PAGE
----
1. Huy Tran says:

      You have beautiful children! Also, it seems like you have a lot of fun with them as well 🙂

    2. Sorry it took me so long to reply! In order:

      Yes, the numbers above are gross — so actually it occurs to me a family with the same pay as mine would have a higher take-home because of better tax deductions. I guess that would help. Also it REALLY helps to live in a cheap place (I moved from NY to the midwest for work, and wow, it makes a huge difference to COL.)

      Having a kid with serious special needs is never easy, financially or emotionally or in terms of time — I know a lot of people, including some in my extended family with autistic or otherwise seriously disabled children, and they’re wonderful families, but it’s a huge extra expense/time investment that we just never give enough support to as a society.

  3. I hear ya! I make a pretty decent salary, probably pretty close to the household income Canada (just me, not D), and I feel like it is still tight-ish. Sure I could live on less, at the expense of my work retirement account (which is actually mandatory) and debt repayment. My car is 8 years old, paid off, cheap on gas, insurance, etc. rent is cheap – $900 all in for the two of us. The only thing I can actively think Is “too much” would be our 2 cell phones, but they’re locked in a contract that would be expensive to buy out.

    1. Huy Tran says:

      Do you think America would benefit from a similar mandatory retirement account? Are you talking about the the Canada Pension Plan or is that something else?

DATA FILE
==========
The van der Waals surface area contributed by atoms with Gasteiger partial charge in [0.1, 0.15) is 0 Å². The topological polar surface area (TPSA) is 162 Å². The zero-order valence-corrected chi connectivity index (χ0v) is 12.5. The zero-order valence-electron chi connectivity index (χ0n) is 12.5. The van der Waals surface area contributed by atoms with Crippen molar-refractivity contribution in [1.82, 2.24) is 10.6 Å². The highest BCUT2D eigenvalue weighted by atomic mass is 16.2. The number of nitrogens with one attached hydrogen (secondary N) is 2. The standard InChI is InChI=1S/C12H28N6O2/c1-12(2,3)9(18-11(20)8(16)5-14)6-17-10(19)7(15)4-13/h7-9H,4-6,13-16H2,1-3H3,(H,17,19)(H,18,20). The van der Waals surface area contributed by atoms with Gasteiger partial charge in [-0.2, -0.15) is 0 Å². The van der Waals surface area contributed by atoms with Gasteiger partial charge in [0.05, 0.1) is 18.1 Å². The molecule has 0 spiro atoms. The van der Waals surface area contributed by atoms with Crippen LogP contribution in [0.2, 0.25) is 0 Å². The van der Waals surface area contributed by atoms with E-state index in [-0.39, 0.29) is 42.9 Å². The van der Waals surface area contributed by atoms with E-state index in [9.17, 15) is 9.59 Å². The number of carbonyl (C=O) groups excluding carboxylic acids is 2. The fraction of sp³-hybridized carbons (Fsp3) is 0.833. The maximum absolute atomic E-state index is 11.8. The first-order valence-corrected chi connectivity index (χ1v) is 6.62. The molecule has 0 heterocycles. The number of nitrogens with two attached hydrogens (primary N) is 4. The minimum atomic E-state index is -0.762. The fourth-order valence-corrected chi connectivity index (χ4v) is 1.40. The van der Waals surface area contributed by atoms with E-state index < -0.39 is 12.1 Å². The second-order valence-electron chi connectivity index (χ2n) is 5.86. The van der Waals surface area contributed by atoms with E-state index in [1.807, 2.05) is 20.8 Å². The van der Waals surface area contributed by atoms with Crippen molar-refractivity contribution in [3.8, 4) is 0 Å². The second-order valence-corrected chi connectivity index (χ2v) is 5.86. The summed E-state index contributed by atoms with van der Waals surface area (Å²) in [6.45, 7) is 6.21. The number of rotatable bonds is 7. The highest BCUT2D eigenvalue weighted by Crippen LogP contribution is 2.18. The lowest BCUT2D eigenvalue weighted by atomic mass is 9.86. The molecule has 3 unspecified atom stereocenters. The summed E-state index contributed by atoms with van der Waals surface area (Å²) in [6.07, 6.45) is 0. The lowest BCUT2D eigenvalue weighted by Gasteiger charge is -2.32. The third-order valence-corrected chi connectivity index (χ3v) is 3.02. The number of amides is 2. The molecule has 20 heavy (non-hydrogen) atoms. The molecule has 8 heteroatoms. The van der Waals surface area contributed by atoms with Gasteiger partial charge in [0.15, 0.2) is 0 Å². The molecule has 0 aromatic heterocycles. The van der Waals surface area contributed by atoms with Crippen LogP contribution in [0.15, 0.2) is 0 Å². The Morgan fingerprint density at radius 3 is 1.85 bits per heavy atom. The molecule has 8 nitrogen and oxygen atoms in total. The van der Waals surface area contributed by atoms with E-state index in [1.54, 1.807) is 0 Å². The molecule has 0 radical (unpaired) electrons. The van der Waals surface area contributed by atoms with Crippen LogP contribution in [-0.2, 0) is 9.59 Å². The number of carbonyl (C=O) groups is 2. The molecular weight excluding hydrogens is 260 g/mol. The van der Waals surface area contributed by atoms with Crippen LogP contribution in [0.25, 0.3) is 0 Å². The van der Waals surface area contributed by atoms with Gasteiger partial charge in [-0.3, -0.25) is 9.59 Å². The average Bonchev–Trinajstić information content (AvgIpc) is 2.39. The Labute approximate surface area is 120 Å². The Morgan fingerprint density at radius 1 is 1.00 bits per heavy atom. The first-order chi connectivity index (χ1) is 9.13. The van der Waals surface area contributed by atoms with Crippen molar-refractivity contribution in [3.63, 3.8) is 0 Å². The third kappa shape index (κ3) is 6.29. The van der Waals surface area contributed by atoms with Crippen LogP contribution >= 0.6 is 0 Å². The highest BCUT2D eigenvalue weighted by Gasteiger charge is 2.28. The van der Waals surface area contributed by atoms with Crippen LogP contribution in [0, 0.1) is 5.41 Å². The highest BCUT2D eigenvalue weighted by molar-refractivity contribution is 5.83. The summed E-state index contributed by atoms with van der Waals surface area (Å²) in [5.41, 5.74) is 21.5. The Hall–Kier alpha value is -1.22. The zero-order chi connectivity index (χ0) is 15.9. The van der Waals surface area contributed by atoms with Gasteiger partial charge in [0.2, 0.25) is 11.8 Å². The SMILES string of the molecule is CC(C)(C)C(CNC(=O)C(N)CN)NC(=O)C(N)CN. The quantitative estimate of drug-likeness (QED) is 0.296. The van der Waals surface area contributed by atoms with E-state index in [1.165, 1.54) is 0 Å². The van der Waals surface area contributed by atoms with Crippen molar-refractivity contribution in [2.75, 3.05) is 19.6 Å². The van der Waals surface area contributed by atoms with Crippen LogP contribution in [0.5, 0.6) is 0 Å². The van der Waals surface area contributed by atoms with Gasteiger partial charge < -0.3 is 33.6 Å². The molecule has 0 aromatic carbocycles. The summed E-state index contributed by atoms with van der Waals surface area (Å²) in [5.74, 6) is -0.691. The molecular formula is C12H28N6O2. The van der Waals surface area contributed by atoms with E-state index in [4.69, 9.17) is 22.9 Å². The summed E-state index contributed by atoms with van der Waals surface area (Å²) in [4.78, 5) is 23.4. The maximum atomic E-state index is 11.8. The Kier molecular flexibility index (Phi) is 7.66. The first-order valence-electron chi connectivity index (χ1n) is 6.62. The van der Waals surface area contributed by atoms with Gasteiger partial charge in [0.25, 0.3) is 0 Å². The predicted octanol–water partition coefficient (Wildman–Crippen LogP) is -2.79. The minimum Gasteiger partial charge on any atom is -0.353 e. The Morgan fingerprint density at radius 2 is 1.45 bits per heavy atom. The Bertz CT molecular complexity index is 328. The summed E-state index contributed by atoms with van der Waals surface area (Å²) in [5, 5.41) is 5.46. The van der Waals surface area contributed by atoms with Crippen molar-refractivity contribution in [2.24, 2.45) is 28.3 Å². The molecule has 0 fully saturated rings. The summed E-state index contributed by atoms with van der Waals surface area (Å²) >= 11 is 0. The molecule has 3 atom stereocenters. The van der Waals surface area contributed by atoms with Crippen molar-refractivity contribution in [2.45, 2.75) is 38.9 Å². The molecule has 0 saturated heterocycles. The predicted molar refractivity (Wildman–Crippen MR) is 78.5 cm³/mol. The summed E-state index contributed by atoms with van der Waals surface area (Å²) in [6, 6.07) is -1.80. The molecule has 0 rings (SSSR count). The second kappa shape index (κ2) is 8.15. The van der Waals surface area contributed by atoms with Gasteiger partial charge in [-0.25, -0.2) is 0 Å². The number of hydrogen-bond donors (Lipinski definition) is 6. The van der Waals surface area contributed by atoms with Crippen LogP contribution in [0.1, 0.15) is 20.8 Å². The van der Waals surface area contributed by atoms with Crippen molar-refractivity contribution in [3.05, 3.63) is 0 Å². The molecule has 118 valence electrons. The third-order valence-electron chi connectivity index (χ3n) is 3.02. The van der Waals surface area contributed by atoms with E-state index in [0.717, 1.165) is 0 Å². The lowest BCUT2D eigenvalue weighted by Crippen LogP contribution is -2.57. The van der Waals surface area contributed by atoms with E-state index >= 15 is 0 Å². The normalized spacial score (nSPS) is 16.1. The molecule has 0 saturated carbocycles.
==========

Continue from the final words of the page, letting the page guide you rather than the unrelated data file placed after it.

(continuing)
2. I actually wasn’t referring to CPP. My employer has a mandatory pension plan that is forcing me to save, and giving me a great match on top of it. But I know that’s where the buffet would be slashed if push came to shove.

    3. Yeah, if I had to, the obvious place to cut would be retirement…but man, that seems like a BAD IDEA.

  4. Tania says:

    It can be done… I am not sure how, but it can be done. My dad makes a little less than you, and when he was the only income of the house, we still got it done. Then me and my sister got jobs (first PT, then FT), and we were in no better or worse situation. Actually, the more money that went into the house, the worse it got. If we don’t count for my savings, I guess you could say I live on only $21k/yr, including rent, utilities, food, everything. I get taxed like crazy for some reason. The gov’t doesn’t care much for the young/healthy/childless/single adults.

    1. Yeah, I’m with you on being childless and single! It occurred to me reading a comment from a family above that if I had dependents, I’d have significantly higher take-home pay, so I guess that would help some.

  5. hmm, we make less than you make and we’re a family of 4 😉 (although my husband just got a raise, so we’ll see where that puts us…)

    i guess it just varies so much depending on where people live, what kind of food they eat, personal interpretations of wants vs needs, healthcare expenses…we’ve only experienced a few months where we felt pinched (one time we had $9.80 in checking for a week until payday — fun stuff! we did have an emergency fund, though.)